I sat there, intensely thinking. In my mind I saw Jesus facing me, holding his two gently opened hands extended outwards towards me. I understood he was asking me to trade; to place my therapy and medications in one of His hands, and accept from out of His other hand His newest gift to me: my born-again friend, Ryan. A conflict occurred in me because I had already accepted Ryan from out of Jesus’ hand a week earlier. This meant that if I chose to continue to hold on to my therapy and medications, then I would also be choosing to walk away from Ryan, and would be giving him back to Jesus.
I stared at the nail holes in the opened palms of Jesus, and thought about the sacrifice He had made for me by being crucified on the cross. I considered how He, being both the Son of God, and God, Himself, came into our physical world by being born through a virgin, Mary. I knew that Jesus lived and suffered while on earth as a sinless, human male. He broke no laws. He did nothing wrong. All His life, He did nothing wrong. He did not deserve to die by being hung on a dead tree by nails driven through his palms and feet. Yet, when He was given His death sentence by the unbelieving humans He had come to save, He offered no resistance; no belligerence towards His greater being, our Father, God. Instead of being full of rage and loathing towards us, Jesus said, “Father, forgive them, for they do not know what they are doing.”44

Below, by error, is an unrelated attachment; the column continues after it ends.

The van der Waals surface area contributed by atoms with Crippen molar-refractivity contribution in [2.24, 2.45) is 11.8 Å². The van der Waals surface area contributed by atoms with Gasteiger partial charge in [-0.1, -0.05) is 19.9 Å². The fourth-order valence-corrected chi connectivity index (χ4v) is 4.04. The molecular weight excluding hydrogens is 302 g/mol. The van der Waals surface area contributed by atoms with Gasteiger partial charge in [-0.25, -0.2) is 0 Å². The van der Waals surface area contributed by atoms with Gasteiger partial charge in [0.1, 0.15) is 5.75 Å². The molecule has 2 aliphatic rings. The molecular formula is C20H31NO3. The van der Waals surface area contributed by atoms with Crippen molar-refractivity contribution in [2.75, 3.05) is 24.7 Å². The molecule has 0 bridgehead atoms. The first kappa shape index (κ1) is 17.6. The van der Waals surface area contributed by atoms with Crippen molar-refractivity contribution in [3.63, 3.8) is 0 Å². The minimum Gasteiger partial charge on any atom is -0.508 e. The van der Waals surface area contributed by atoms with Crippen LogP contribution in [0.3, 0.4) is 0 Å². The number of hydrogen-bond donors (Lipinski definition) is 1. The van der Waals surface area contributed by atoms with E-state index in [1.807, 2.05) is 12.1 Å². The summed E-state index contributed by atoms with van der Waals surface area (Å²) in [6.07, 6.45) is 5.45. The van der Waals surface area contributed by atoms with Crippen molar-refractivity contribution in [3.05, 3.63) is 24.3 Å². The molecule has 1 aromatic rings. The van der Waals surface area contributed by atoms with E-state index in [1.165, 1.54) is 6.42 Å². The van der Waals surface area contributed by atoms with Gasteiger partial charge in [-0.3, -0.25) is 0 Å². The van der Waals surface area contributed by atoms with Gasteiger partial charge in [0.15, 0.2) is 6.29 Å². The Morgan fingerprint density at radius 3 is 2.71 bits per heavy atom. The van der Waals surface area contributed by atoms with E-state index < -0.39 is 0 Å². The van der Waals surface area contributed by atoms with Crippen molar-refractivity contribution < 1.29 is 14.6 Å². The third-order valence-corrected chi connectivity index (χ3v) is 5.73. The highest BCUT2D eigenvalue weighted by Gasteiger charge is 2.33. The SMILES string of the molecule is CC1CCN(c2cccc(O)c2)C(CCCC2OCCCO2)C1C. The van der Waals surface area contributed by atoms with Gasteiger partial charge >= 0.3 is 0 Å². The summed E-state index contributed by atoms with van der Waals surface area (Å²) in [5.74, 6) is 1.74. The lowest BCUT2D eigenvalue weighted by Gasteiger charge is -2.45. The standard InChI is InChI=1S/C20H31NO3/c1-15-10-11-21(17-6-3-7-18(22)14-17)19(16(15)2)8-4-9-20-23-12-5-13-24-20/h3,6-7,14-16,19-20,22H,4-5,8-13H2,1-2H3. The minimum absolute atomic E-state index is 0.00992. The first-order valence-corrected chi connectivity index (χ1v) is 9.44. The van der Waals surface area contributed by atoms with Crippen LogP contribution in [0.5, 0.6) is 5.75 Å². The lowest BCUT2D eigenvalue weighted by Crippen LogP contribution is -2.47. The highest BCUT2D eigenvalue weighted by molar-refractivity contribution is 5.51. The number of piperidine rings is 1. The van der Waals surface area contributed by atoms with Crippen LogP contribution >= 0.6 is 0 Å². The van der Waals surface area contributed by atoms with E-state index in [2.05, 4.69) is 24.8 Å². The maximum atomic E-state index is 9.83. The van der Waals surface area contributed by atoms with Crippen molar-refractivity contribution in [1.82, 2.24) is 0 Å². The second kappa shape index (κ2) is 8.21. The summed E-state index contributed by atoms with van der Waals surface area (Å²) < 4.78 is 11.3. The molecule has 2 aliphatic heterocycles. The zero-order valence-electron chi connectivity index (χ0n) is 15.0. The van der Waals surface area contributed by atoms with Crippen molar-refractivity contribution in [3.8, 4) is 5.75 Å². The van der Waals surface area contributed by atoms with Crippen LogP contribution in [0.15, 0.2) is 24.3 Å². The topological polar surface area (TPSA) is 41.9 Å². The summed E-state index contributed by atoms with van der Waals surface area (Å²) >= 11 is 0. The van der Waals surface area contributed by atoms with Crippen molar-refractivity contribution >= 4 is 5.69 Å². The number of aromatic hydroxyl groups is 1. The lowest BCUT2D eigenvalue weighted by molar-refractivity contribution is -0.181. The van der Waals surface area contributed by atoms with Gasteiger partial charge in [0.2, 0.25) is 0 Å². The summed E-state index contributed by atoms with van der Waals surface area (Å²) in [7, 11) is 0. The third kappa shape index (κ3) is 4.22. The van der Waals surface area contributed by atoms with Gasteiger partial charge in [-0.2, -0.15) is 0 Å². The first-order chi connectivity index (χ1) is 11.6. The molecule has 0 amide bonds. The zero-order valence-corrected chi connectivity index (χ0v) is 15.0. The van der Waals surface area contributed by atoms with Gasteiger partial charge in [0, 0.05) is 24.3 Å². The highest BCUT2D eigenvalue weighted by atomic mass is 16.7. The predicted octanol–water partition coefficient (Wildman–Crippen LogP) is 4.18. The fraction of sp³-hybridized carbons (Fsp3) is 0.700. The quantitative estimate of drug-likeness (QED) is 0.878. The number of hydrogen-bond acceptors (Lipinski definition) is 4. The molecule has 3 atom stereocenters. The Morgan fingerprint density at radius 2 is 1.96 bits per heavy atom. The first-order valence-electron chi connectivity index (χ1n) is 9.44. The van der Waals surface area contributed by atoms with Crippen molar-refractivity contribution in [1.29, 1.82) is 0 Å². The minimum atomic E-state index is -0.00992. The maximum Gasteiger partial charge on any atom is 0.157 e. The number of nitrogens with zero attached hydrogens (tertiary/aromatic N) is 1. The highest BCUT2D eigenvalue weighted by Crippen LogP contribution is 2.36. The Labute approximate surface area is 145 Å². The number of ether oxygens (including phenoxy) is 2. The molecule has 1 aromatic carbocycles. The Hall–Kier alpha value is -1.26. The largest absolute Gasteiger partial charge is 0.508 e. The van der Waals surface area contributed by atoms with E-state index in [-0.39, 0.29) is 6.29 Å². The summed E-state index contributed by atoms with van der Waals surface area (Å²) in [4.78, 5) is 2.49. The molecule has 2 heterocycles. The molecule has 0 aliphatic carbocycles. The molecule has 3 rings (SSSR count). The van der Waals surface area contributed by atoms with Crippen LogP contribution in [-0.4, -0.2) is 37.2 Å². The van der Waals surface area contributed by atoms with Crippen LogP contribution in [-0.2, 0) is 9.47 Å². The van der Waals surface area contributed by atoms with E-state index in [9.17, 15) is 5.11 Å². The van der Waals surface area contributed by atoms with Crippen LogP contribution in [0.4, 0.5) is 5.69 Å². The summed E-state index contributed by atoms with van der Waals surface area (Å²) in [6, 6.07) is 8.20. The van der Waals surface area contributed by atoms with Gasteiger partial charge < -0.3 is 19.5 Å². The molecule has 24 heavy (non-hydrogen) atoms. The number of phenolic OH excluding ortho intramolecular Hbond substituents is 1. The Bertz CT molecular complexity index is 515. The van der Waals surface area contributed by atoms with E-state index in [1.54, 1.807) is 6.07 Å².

I believe my salvation in His sacrificial, shed blood means that I will spend an undeserved eternity in heaven with Him; along with all the people who have confessed with their mouths, “Jesus is Lord”, and believe in their hearts that God raised Him from the dead. It is only by His grace that we are saved through faith, not by our works.8 For all sin and fall short of the glory of God.45
By the grace of God, my belligerent heart softened. I opened my fist and gave my medications and therapy to Jesus, while forming my other fist around Ryan. I simply shrugged and said to Jesus, “You’ll have to use me as I am, or heal me yourself.”
I never asked Jesus to heal me. Thank God He knows my heart.
I went into the therapist’s office and said, “Good-bye”, and then I went back home.